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Johnson joins race for Anderson's seat

Quad City Times

Wednesday, September 13, 2017  |  Article  |  Sarah Hayden

Candidates--Statewide (12)

Democrat Gregg Johnson has announced his candidacy for the 36th District of the Illinois State Senate, challenging Neil Anderson, R-Andalusia.

 

He will face Democratic opponent and Moline resident Brandon Sanchez in the March 2018 primary.

 

Mr. Johnson, 53, retired from the Illinois Department of Corrections three years ago after 32 years of service. He spent the first half of his career as a correctional officer, later moving to the business office as a supply supervisor.

 

He also served as the American Federation of State, County and Municipal Employees (AFSCME) political chair in the Illinois Quad-Cities from 2010 to 2015 and currently sits on the Hope Creek Care Center board of directors.

 

A resident of East Moline, Mr. Johnson is married to Celia. He has one daughter, three stepchildren and four grandchildren.

 

He said he was inspired to run for state office so he can make a difference in education, enact property tax reform and build stronger communities within his district.

 

"The way I've always viewed things is that you're either part of the problem or you're part of the solution," he said. "I think we need new leadership in Springfield on all levels, in our House, our Senate and in our governor's mansion.

"I feel that I can represent the 36th District and use the experience that I've had to teach people how to reach bipartisan compromise and put the people of Illinois first for a change."

 

Mr. Johnson said he sees two major problems in Springfield: Gov. Bruce Rauner and House Speaker Michael Madigan.

 

"We have two people who are setting the agenda. I think of the harm that is being done to so many people in Illinois, whether it's small business owners, the developmentally disabled, seniors or veterans.

 

"I've been in state government for more than 30 years," he said. "I've seen when it's functioned well, and I've seen it when it's functioned not so well. Clearly, the state of Illinois under Speaker Madigan's leadership, and Democratic and Republican governors and legislators has been very poor at times. I think Speaker Madigan is as culpable as anybody for what's gone on here."

 

Mr. Johnson said another issue that concerns him is the state's decline in population, which can be minimized if more youth remain in Illinois for college. Suspension of the Monetary Award Program (MAP) - grants given to students who attend approved state colleges - has contributed to young people moving out of state, he said.

 

"I think two years of no MAP grants has sent thousands of our best and brightest kids to leave our state to seek higher education elsewhere. I want to make sure that our kids want to stay here in Illinois. We want to build an Illinois that our people are proud of."

 

Investment in infrastructure is another cause he will fight for in Springfield, he said.

 

"We have to create an economy that's going to work for everybody. We have to invest in infrastructure. Every dollar we put into infrastructure exponentially creates many more dollars that come into our community."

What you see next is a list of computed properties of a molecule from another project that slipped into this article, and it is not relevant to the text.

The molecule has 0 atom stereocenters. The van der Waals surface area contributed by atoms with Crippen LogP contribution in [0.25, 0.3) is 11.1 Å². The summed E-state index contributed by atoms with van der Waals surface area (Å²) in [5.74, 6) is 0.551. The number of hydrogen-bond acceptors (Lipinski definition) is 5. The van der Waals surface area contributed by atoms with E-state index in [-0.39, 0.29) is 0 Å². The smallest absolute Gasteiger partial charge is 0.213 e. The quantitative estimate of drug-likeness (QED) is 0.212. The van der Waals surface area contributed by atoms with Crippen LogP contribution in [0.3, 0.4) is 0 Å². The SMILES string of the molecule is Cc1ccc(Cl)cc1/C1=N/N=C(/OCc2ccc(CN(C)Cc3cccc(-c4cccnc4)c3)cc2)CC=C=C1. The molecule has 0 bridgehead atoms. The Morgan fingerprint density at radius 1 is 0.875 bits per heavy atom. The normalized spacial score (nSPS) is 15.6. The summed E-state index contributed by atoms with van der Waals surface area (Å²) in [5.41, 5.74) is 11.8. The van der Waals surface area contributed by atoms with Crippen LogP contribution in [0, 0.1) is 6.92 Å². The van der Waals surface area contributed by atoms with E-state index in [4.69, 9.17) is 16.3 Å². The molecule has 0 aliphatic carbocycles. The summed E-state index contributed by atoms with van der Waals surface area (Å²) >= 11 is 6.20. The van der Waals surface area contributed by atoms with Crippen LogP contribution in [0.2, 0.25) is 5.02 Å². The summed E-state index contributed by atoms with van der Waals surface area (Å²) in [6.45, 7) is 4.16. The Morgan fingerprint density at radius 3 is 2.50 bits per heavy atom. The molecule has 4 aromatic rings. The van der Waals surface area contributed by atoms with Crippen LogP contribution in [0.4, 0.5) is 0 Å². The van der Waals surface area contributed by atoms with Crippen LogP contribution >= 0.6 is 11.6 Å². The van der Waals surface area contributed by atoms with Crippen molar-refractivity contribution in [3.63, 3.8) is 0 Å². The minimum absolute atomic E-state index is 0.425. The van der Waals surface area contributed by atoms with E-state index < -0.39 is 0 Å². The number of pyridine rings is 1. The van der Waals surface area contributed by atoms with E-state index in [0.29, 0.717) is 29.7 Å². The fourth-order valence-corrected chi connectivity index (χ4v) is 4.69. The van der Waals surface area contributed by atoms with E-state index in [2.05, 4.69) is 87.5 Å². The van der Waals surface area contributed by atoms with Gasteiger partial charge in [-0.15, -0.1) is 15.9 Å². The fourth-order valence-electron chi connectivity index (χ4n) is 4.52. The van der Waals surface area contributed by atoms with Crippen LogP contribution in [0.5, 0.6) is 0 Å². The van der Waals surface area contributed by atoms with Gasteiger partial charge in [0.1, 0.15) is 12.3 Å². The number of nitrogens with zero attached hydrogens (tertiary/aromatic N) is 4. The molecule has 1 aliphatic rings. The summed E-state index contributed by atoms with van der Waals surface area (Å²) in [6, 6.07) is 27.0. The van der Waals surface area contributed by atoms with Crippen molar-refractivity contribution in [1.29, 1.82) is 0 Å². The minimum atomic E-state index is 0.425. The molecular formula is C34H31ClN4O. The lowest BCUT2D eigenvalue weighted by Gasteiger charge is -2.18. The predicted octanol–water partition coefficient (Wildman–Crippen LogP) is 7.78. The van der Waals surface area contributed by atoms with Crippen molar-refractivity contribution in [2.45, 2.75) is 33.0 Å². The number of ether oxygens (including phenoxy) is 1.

Mr. Johnson said the steady increase in property taxes needs to be addressed, and favoritism toward the wealthy needs to stop.

 

"We have to figure out a way to get property taxes under control and get the state to help out a little more in our local communities.

 

"The wealthier you are, the higher percentage you have of appealing your property taxes. We need to create a property tax appeal system that is equitable for everybody, not just the wealthy. The wealthy can hire attorneys who specialize in getting their taxes reduced, whereas others don't have that luxury. My property taxes have gone up the last three years. We have to figure out a way to get the property tax system under control and reformed."

 

Mr. Johnson already is meeting with residents and putting energy into his campaign as he goes door-to-door gathering the 1,000 signatures required for placement on the ballot by December.

 

"We got off to a great start last week," he said. "I've been very well received. The last few days I've had nothing but positive results. To me, what's more sad than someone who doesn't support you is someone who doesn't even participate in the process. For me, voting is a very important civic duty that we have."

 

Mr. Johnson said he was disappointed to learn nearly 50 percent of registered voters did not vote in the recent presidential election.

 

"It's sad and disheartening to see that they've lost complete confidence in our system. It's hard to convince someone that one vote can make a difference, but it really can," he said.

 

"I've never been one who's been shy for standing up for what I believe in. I'm really excited about taking this on the road. We need to have serious discussions about what's going on here in the state."

 

Mr. Johnson is holding a campaign fundraiser on Sept. 28 at the East Moline American Legion, 829 16th Ave., from 5:30 to 8 p.m. The event will be catered by Adolph's Mexican Restaurant, and the cost is $25 a person, $50 for a family.

 

"I'm excited to go out and talk to people and get things moving in the right direction. I think we all have a responsibility to try and make the world a better place. I want to make the world a better place."

 

For more information about Mr. Johnson's campaign, visit his Facebook page at facebook.com/greggjohnsonforillinois.